Is the ‘three warning’ rule an urban myth?

Many employees are under the impression that they are entitled to three warnings before being dismissed – but is there any truth behind this commonly held belief?

Is the ‘three warning’ rule an urban myth?

'But you haven’t given me three warnings!' – it's a phrase many HR managers would have heard from aggrieved employees during disciplinary meetings. But does this commonly held belief hold any real legal weight? HRM sat down with a top employment lawyer to find out.

Carl Blake, senior associate at Simpson Grierson, said that there is no particular law that specifies the number of warnings employees should be given prior to dismissal.

“There’s nothing in any legislation that talks about a specific number of warnings,” Blake said. “But it is commonplace for employers to give a certain number of warnings prior to dismissal.”

He added that in most cases, this is expected and required of employers.

“The starting point for determining how many warnings are required would be looking at the company policy,” Blake told HRM.

“The employer is free to include a reference to their chosen system of pre-dismissal warnings in their Code of Conduct or employee handbook, outlining what type of sequence this would be.

“In most cases, it would involve a verbal or written warning, followed by a final written warning and then dismissal; or a first written warning, a second written warning and then dismissal.”

However, he warned HR to ensure that the policy leaves the employer with some leeway.

“Best practice would be to make it clear that that this sequence could be deviated from,” Blake advised.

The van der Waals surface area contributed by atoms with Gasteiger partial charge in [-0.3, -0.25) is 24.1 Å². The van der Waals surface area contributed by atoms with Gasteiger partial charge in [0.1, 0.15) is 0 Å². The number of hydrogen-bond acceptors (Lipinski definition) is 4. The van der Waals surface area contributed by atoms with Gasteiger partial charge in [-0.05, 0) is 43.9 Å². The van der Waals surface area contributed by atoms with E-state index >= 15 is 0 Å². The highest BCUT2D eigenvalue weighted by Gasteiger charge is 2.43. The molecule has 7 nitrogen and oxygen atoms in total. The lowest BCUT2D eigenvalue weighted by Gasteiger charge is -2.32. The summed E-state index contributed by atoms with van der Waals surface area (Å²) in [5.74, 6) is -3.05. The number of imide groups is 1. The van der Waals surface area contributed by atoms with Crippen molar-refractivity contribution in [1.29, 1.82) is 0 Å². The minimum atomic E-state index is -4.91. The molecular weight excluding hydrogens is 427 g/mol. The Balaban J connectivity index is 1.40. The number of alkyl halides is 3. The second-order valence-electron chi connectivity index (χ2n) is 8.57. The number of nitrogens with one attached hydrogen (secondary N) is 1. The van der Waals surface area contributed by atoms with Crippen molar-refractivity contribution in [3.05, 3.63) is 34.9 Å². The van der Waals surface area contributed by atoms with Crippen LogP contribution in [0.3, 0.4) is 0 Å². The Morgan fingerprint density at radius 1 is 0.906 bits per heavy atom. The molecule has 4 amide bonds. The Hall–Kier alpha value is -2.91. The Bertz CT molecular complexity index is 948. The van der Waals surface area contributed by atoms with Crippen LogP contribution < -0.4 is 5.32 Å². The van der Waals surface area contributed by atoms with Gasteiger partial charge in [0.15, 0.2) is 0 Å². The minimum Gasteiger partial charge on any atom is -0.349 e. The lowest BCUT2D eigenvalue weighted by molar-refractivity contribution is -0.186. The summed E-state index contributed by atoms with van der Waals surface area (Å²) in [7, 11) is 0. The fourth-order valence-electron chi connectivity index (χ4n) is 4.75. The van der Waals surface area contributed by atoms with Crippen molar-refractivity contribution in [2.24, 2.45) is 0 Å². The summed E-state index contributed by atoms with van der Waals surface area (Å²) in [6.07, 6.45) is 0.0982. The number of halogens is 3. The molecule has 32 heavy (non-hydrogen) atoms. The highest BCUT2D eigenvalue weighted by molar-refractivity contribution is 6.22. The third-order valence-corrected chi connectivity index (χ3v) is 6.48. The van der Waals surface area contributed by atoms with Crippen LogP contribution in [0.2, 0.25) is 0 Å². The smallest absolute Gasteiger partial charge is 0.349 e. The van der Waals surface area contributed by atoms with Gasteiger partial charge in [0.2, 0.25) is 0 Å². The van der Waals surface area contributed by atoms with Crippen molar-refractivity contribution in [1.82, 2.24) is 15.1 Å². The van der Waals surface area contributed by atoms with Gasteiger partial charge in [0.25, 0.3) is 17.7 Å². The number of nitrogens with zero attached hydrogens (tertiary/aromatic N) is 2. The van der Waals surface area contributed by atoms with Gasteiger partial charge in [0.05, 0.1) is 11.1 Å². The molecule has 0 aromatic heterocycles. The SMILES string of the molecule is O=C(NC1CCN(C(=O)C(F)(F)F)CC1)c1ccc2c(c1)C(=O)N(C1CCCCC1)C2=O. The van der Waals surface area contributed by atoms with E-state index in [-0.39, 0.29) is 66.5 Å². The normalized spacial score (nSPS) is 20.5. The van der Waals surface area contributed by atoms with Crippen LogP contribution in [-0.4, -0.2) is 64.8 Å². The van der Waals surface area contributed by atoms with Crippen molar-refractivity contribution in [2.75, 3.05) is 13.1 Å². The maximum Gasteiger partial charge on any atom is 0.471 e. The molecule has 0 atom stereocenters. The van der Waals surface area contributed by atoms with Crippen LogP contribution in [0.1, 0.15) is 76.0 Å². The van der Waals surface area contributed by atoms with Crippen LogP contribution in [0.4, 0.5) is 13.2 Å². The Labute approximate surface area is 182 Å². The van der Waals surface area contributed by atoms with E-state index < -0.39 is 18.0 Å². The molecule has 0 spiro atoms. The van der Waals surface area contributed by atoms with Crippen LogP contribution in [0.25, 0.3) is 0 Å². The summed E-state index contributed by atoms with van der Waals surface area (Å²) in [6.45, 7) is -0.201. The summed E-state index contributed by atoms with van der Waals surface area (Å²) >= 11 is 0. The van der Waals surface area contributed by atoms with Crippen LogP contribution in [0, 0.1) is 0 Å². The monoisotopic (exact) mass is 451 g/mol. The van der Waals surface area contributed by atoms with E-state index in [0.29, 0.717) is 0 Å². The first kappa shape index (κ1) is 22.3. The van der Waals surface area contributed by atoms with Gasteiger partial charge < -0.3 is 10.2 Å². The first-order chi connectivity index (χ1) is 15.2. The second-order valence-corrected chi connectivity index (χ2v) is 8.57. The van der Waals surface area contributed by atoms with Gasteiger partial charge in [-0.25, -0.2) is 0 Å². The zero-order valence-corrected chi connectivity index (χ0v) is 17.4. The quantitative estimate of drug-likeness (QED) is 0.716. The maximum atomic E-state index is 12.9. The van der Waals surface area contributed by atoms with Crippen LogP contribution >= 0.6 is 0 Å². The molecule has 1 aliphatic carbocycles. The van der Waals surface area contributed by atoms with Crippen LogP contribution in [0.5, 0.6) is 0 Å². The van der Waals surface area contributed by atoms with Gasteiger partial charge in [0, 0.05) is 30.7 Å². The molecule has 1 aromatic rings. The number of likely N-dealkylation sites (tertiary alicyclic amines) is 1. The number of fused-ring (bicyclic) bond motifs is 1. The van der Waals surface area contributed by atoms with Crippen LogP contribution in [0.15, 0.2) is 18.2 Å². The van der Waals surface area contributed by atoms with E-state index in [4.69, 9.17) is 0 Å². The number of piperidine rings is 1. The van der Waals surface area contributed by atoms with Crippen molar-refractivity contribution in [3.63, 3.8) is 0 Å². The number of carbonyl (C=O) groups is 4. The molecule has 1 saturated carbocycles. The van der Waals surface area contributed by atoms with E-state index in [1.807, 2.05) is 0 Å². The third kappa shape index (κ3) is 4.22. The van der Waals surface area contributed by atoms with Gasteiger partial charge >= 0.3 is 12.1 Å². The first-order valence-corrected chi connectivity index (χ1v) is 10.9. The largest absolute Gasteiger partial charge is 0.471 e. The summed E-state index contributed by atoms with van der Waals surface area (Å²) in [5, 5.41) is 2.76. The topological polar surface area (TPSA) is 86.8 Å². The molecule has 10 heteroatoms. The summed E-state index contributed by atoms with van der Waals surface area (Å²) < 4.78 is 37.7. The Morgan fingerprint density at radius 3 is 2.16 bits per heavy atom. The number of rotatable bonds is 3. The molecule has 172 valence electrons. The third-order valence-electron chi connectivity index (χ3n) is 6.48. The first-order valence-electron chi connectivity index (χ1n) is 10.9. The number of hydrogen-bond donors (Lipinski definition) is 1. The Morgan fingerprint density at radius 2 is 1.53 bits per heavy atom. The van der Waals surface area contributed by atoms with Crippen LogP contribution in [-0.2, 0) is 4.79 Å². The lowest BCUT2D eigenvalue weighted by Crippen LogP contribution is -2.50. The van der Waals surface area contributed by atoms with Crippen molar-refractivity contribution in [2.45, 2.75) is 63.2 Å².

“This covers employers in cases where something is so serious that the disciplinary procedure could consist of a first and final warning.”
Using first and final warnings

Blake added that most companies give employees at least two warnings before terminating their employment.

“However, a first and final warning could be sufficient depending on the seriousness of the misconduct,” he said, reminding HR that they must also consider whether their actions are fair and reasonable.

“A first and final warning would put you under more scrutiny around whether the behaviour was serious enough to warrant that response.”
Warnings outside of formal policies

“If an employer didn’t have a policy to fall back on, I’d suggest following the standard norms,” Blake told HRM.

“Best practice would be to give at least two formal warnings for problems related to either performance or misconduct – obviously in cases of serious misconduct, no warning is needed.

“Any deviation from that could potentially open you up to a challenge.”
Misconduct vs poor performance

Would HR be required to follow different procedures depending on whether the employee was being disciplined for misconduct or performance issues?

“Generally you’d expect them to follow the same processes,” Blake explained.

“Even though they involve different employee conduct, it’s more usual for employers to have policies where the procedure would be a first written warning, a final written warning and then dismissal for both general misconduct and poor performance.

“It’s very unusual to see a first and final warning for poor performance – that would be dangerous compared to using the same system in a case of misconduct.”

He added that employers should use their discretion when it comes to determining the appropriate procedure for instances of misconduct.

“There’s a fine line between general misconduct and serious misconduct,” said Blake.

“The door is open for you to look at whether the employee has crossed that line – so a first and final warning could potentially be used in a case where misconduct is just below the line of serious misconduct.”

Blake also had some advice for employers who wanted to give a first and final warning but hadn’t prepared for this in their policies.

“If an employer didn’t have a policy about using first and final warnings but wanted to give one, the safest way to do so would be to have determined that the employee’s behaviour was so serious as to have justified dismissal, but based on mitigating factors you have decided to give the employee a second chance,” he said.

“So even though you could have dismissed them, you have opted to give them the benefit by electing not to dismiss them for their serious misconduct.

“This certainly helps if their behaviour has been so serious that you could dismiss them but are erring on the side of giving them a second chance.”

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